Meeting “Millionaire’s Row.”
When the Lougheeds completed construction in 1891 on their lavish new sandstone estate, the property could be generously described as “in the middle of nowhere.” The 2.6 acres of grounds adjoined 10 empty lots, on the east side of what is now 6th Street SW. Our savvy Senator Lougheed had purchased these adjoining lots with his law partner Peter McCarthy, speculating that their value would increase once the land was annexed by the city. Two years later, they were proven very right, very lucratively. Peter McCarthy constructed his own lavish home across from the Lougheed estate, on the site now occupied by the Ranchman’s Club. Spurred by the presence of two of Calgary’s wealthiest up-and-comers, 13th Ave. soon began to amass a reputation as home to the rich and famous of Calgary’s new-money society, as more and more of Alberta’s aristocrats flocked to the conveniently located neighbourhood that historians would later refer to as “Millionaire’s Row” (in spite of the fact that in the 1890s the entire property of the Lougheeds amounted to roughly $70,000 – which was an extraordinary sum).
The era of Andrew Carnegie’s The Gospel of Wealth, of the Rockefellers and the Robber-Barons had finally come to Calgary; the only thing more ostentatious than the wealth of these first-families of the New West was their homes. So let’s meet the neighbours
Patrick Burns, The Meat Magnate
In 1901 Patrick Burns completed work on one of Millionaire Row’s most opulent estates: a $32,000 mansion located on the site of the Sheldon M. Chumir Centre. The enormous 18-room sandstone building was built to celebrate Burns’ recent marriage to the daughter of a wealthy BC meat-packing family, which neatly complemented his business interests. Not satisfied with size alone, Burns also hired one of Canada’s leading architects, Francis Rattenbury, a British émigré who had recently completed work on Victoria’s (famously expensive) BC Parliament Buildings, which had gone scandalously over budget by $400,000 to achieve Rattenbury’s ornate Neo-Baroque aesthetic. Characteristic of Burns’ hunger for prestige, even the contractor, Thomas Underwood, was a City Council member, and from 1902-4 went on to become Mayor. Such patronage among business and political allies was common at the time; as late as the early 20s, near the end of his life, James Lougheed himself was quoted defending political kick-backs: “What reason is there why a good party man should not get a good public office provided he is equal to the duties of the task?”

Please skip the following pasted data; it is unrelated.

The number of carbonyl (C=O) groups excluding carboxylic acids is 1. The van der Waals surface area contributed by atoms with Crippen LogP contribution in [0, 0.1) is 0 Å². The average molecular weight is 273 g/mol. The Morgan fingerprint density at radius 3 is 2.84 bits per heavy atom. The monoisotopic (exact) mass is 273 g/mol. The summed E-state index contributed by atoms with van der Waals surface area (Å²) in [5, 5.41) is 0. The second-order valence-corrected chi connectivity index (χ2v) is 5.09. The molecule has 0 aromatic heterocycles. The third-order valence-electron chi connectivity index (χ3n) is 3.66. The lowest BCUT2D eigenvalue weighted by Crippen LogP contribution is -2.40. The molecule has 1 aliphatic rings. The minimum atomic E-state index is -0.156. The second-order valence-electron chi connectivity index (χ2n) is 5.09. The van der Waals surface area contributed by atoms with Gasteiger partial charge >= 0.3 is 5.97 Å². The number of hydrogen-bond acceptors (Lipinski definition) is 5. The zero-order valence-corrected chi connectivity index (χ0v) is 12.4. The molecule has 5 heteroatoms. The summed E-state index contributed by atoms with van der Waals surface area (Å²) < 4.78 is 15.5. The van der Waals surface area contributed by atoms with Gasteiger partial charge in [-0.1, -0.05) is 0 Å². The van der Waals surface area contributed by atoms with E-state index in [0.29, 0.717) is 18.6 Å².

Burns had launched his career by creating a unique mobile slaughtering facility used to provision railway labourers working on a line between Quebec and Maine. Using the substantial capital raised from this bizarre contract, Burns moved to Calgary to establish his first (non-mobile) slaughterhouse in the early 1890s. The lucrative facility financed several others across Western Canada. By the time “Burns Manor” was constructed in 1901, P. Burns & Co. (later Burns Foods) dominated the market for meat packing in Western Canada, buying out local competitors, including those of another notable Calgarian business magnate, William Roper Hull. By the end of his life, Burns’ land holdings in Alberta were so extensive that he could travel from Calgary to the southern border without setting foot on land he didn’t own.
The Bates House
Located directly across from the Lougheed’s beloved Bealieu was a home that didn’t quite fit the Millionaire’s Row mould; small (by that neighbourhood’s standards) but exquisitely constructed; modest brick, rather than monumental sandstone; and built in the Arts-and-Crafts tradition which was sweeping the homes of the fashionable down south. William Stanley Bates, Calgary’s foremost architect, was both the designer and the occupant of this exquisite early modernist structure. Bates had made a tidy living designing much of what today constitutes historic downtown Calgary: The Grain Exchange (1909), the Burns Building (1912), the Beveridge Block (1912) among many others. But it was the interior of the home which was truly remarkable. The poet P.K. Page once described the elegant home from memory:
“It was the living room of the house that I remember especially… The furniture – dark oak – was intricately carved, in many cases by the Bateses themselves, and innumerable objet d’art – fashioned of silver or ivory… There, under the hanging Tiffany lamp, we supported unwieldy copies of Chums… inset on either side of the fireplace were bookcases with leaded glass art nouveau doors, containing the latest issues of The Studio…”